Sunday, 6 March 2016

Tralfaz Sunday Theatre – Tom Schuler, Cobbler Statesman

This edition of Tralfaz Sunday Theatre features one of those Commie-hunting era cartoons that waves the American flag. A number of them were made by John Sutherland Productions for right-wing groups, but this one was made by someone else for the U.S. Information Service.

“Tom Schuler – Cobbler Statesman” doesn’t have any credits (the ending features the Screen Cartoonists Guild bug) but Graham Webb’s The Animated Film Encyclopedia came up with some and a pretty good mix of people worked on this. The cartoon was made by Sketchbook Film Productions; perhaps some information about the company will come to light.

The cartoon was directed by Dick Lundy, the ex-Disney animator who went on to direct at Lantz and MGM in the ‘40s. The story was by Bill Scott, best known for Rocky and Bullwinkle, but a somewhat unwilling spinmeister at Sutherland for several years. The animators were Ray Patterson, Grant Simmons, Mike Lah, Osmond Evans and Stan Walsh. The first three were at MGM; Patterson and Simmons left for Walter Lantz and then worked out a deal with Robert Lawrence in mid-1954 to open their own studio. Lah and Walsh were principals in Quartet Films, a commercial outfit, while Evans had been at UPA with Scott. Curt Perkins was responsible for backgrounds while Michel Perrier wrote the score.

The narration is by one of the greats of radio, Marvin Miller, who also freelanced for Sutherland and UPA.

Variety of April 28, 1955 reveals:
U.S. State Dept. is dubbing the 30 minute documentary, "Tom Schuler—Cobbler Statesman," in 16 languages for distribution abroad, Sketchbook Film Productions, which made film for U.S.I.A. release in Germany, disclosed yesterday. Pic copped a certificate of merit at 1954 Edinburgh Film Festival, and a similar citation by 1955 Golden Reel Film Festival of Film Council of America earlier this month in NY.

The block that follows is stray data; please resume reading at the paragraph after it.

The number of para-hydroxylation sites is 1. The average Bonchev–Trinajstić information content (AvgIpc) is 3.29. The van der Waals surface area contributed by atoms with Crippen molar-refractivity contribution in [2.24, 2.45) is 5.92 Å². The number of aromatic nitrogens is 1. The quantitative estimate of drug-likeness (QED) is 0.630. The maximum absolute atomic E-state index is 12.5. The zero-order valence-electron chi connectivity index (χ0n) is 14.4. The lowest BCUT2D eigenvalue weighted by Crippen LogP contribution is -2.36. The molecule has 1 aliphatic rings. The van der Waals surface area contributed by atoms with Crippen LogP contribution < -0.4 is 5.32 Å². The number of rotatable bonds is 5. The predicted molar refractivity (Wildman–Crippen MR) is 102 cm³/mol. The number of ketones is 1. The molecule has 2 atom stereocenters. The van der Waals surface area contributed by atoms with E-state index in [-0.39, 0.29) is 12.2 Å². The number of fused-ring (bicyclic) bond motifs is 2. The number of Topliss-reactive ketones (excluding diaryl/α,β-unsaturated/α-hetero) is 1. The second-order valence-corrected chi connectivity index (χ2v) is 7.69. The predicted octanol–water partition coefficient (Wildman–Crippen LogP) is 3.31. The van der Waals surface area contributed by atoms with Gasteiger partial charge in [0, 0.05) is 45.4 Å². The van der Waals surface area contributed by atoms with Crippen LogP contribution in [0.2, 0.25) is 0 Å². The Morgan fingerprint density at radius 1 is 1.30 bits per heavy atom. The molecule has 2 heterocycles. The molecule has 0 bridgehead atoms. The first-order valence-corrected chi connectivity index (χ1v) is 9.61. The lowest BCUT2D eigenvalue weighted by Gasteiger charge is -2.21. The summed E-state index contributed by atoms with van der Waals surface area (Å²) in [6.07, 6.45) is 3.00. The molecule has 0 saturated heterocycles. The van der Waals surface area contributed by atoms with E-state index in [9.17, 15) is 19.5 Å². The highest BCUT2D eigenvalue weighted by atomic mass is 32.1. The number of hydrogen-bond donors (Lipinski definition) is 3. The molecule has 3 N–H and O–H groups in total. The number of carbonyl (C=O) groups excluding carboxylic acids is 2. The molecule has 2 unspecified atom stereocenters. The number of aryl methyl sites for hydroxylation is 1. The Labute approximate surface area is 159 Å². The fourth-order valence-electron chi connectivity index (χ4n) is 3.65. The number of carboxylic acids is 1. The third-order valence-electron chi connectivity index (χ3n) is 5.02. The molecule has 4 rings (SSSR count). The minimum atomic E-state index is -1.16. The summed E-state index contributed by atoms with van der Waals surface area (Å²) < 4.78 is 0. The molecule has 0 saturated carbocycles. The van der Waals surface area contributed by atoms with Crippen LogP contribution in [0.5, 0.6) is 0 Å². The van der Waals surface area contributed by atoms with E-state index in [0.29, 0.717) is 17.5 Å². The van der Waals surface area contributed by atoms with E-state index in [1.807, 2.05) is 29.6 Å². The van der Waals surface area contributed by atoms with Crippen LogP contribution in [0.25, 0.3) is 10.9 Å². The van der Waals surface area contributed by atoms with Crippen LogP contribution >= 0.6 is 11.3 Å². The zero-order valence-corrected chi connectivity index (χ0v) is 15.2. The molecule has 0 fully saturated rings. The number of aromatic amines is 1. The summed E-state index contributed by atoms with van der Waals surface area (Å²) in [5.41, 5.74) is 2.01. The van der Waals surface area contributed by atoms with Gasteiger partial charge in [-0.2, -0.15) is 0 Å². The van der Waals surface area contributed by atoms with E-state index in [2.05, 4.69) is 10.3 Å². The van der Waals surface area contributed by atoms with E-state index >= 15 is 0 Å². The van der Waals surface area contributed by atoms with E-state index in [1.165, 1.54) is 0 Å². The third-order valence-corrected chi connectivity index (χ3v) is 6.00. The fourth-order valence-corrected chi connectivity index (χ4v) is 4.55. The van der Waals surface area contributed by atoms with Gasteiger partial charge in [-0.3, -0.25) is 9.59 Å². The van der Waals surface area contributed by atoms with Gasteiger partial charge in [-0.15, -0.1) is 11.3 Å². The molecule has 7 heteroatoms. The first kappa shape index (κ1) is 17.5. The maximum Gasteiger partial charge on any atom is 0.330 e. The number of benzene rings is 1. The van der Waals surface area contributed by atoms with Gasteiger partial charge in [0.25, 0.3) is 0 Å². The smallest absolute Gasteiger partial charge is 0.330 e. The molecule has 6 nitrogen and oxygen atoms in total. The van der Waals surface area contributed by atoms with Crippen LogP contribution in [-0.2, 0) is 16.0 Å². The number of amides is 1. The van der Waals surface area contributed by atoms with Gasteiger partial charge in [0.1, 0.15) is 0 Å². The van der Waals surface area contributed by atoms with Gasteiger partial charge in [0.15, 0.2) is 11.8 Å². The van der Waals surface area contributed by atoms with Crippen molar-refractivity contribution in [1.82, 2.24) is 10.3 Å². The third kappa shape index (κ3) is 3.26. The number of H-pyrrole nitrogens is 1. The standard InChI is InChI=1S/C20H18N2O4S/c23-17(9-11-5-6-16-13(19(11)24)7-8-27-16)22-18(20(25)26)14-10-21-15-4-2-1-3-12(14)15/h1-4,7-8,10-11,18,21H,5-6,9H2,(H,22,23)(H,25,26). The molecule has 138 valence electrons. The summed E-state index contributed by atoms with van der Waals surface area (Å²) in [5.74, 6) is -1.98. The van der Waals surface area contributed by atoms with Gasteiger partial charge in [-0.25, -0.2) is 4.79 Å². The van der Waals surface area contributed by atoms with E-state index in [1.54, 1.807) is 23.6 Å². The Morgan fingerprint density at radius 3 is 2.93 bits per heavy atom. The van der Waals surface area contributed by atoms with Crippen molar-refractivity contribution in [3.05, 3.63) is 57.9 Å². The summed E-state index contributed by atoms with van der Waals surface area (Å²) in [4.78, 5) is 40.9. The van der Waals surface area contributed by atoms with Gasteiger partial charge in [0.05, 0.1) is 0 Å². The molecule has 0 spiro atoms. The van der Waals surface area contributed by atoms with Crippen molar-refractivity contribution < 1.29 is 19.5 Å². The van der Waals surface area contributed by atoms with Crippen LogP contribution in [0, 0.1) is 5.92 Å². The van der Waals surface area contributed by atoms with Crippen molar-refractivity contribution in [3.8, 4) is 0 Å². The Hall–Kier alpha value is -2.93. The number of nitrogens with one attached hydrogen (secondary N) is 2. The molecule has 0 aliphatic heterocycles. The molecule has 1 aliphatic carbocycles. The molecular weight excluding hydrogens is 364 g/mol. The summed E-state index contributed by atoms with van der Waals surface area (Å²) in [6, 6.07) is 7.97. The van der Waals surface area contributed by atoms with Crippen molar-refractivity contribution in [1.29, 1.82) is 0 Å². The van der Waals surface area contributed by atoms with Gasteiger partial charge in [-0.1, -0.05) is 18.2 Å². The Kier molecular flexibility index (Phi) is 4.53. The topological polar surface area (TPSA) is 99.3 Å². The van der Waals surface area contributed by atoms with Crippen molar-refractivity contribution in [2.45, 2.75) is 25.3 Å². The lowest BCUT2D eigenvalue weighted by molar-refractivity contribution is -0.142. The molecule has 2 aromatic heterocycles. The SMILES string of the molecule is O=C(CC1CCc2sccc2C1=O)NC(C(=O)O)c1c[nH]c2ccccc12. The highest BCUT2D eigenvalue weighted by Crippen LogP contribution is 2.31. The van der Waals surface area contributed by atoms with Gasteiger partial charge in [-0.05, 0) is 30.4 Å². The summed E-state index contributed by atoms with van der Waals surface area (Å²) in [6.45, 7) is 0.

Subject deals with an immigrant cobbler during drafting of the American Constitution.
It’s a half hour long, so you may not want to sit through the whole thing. Unfortunately, this isn’t a restored version.

1 comment:

  1. Webb's book as good source as the book's the setup in the book's very confusing. It would probably take ages for anyone who would like make full usse of Webb's book sort through the book whether its the first edition or the second edition.
    And considering the Rarity article I seriously wonder what prompt Webb to include it in his book.

    Seems it was only distributed on 16mm according to the book War on Film: Military History Education, Video Tapes, Motion Pictures, and Related Audiovisual ades.,+Cobbler+Statesmen&hl=is&sa=X&ved=0ahUKEwiEtKqPi93kAhXCbFAKHXZ6AKIQ6AEIMjAB#v=onepage&q=Tom%20Schuler%2C%20Cobbler%20Statesmen&f=false

    according to the book Schooling in Modernity: The Politics of Sponsored Films in Postwar Italy it seems to have also got same treatment in Italy as in Germany,+Cobbler+Statesmen&hl=is&sa=X&ved=0ahUKEwiDwffIjd3kAhUEKFAKHbleCSoQ6AEIKTAA#v=onepage&q=Tom%20Schuler%2C%20Cobbler%20Statesmen&f=false